Another idea that should be fairly obvious but I don't think anyone consistently does is...ASDI'ing down when going for grabs in neutral. In particular, the situation where this is the most obviously useful is against a peach who whiffs a float canceled aerial in neutral and tries to use jab to prevent herself from being grabbed. It *is* possible to grab before she can jab obviously, but it's a pretty tight timing and very situational (based on your position/timing relative to her, etc). Because of this, holding down during the grab is sort of an option select that accounts for you being slightly late; I've had people say they don't want to do this because of the threat of dsmash, but that means you are 5 frames late on punishing the aerial...which is pretty bad. In general, there are many situations where people throw out an attack to "protect" themselves after a whiff, but this should be fairly easy to account for by ASDI'ing down. I've never seen anyone do this as a consistent option while attempting whiff punishes, and I fully intend to implement it; I'm honestly not sure why I have been so lazy about it, besides that it is pretty difficult to work so many improvements at once.

The last thing I'll say is that I think I'm going to play sheik vs ICs from now on, on every stage except FD. I managed to beat nintendude at MLG, and the sheik vs ICs games in particular were 3-1 in my favor (I lost a game with fox on FD to make it 3-2). I also played two MMs with dizzkidboogie at smash the record and won 5-1 with sheik overall (6-1 if you include the fox on FD game). I don't think I've discovered anything in particular about the matchup, but my shield drop game is by far the best (when my controller cooperates) in melee right now except for maybe plup (no clue who is better at using it in general). Having a good shield drop game makes my platform play vs ICs 100x more effective than most people's, so all I've honestly improved at is killing nana and not making stupid mistakes in micro interactions. Just those two things alone has been enough to be successful vs ICs thus far, and I'm nowhere near playing the matchup as well as I can.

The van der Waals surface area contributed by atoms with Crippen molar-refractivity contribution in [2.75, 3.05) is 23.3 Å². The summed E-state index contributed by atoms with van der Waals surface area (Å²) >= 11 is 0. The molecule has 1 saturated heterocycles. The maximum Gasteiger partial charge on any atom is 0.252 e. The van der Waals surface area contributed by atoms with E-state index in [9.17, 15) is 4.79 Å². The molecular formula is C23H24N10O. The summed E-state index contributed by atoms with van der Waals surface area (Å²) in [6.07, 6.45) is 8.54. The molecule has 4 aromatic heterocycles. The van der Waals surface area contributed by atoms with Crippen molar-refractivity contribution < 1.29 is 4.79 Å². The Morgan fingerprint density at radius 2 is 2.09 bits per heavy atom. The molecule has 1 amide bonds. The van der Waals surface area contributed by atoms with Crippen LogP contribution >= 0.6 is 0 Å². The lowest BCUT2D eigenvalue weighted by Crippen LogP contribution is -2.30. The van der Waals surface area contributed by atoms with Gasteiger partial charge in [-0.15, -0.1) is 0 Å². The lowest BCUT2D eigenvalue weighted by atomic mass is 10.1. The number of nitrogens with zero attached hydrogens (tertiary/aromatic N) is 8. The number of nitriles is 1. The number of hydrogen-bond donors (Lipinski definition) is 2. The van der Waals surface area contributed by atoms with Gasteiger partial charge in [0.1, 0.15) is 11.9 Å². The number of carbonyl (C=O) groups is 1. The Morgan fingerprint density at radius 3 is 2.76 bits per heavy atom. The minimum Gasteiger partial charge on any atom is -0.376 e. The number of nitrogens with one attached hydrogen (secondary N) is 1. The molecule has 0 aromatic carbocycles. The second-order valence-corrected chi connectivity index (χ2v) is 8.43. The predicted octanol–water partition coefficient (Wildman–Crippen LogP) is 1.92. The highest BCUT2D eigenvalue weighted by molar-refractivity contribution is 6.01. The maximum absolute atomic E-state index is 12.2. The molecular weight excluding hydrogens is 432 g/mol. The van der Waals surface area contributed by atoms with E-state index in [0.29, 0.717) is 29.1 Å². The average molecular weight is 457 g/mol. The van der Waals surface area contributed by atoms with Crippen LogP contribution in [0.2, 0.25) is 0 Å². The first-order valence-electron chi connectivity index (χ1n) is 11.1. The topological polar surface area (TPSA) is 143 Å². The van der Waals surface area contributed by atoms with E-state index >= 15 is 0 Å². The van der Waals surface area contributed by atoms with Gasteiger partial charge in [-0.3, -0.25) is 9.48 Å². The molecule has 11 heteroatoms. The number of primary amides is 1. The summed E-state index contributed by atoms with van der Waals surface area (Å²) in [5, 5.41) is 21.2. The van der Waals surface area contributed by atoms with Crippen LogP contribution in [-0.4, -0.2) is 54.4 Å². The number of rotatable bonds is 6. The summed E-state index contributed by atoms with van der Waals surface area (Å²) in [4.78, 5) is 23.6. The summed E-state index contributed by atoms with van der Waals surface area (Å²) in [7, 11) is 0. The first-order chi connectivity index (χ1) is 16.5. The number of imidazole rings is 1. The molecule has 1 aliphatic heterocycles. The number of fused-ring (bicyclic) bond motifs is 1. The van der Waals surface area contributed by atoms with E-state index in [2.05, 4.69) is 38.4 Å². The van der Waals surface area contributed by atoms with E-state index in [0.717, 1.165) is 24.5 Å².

I think I need to go for way more grabs, but that requires me to know when it is relatively safe to do so (based on separating them, or even when they are together if I know I will grab popo I can backthrow him). Needles causing a damage desync between them means that stray hits often cause some separation, but I'm currently pretty bad at recognizing and taking advantage of it. Currently I recognize it, but I still run away after I hit them LOL. I only do this because I'm confident in outplaying them in neutral again, but if I want to truly be good at the matchup then I need to milk every opportunity I get. Against the styles of ICs I have fought so far, I think sheik can win a stock vs. ICs in 2-3 interactions (which is pretty contrary to the typical view on the matchup). One strong outplay near a platform can get you around 24 damage if you manage to string together 2 aerials (I've found success with aerial'ing them out of the air and combo'ing into a rising aerial, which puts me safely back on the platform). Between getting this damage and then any damage desyncing you get from needles, the next hit you get should be sufficient to separate nana and win the stock from there, or one more interaction at worst. At that point it's just sopo, and while he can punish hard...sheik clearly destroys him. As a side note, I think I need to be more cognizant of how I can potentially convert my hits. I mentioned that I did an air-to-air aerial and converted it into a rising aerial which put me back on the platform; this was very effective and safe, but I could probably occasionally convert into an uptilt/upair after the aerial even at very low %s and keep them in a bad position from there. I'm not sure exactly when this would be a good idea and when it's worse than just going for the second rising aerial and landing back on the platform, so I want to experiment with this a bit more.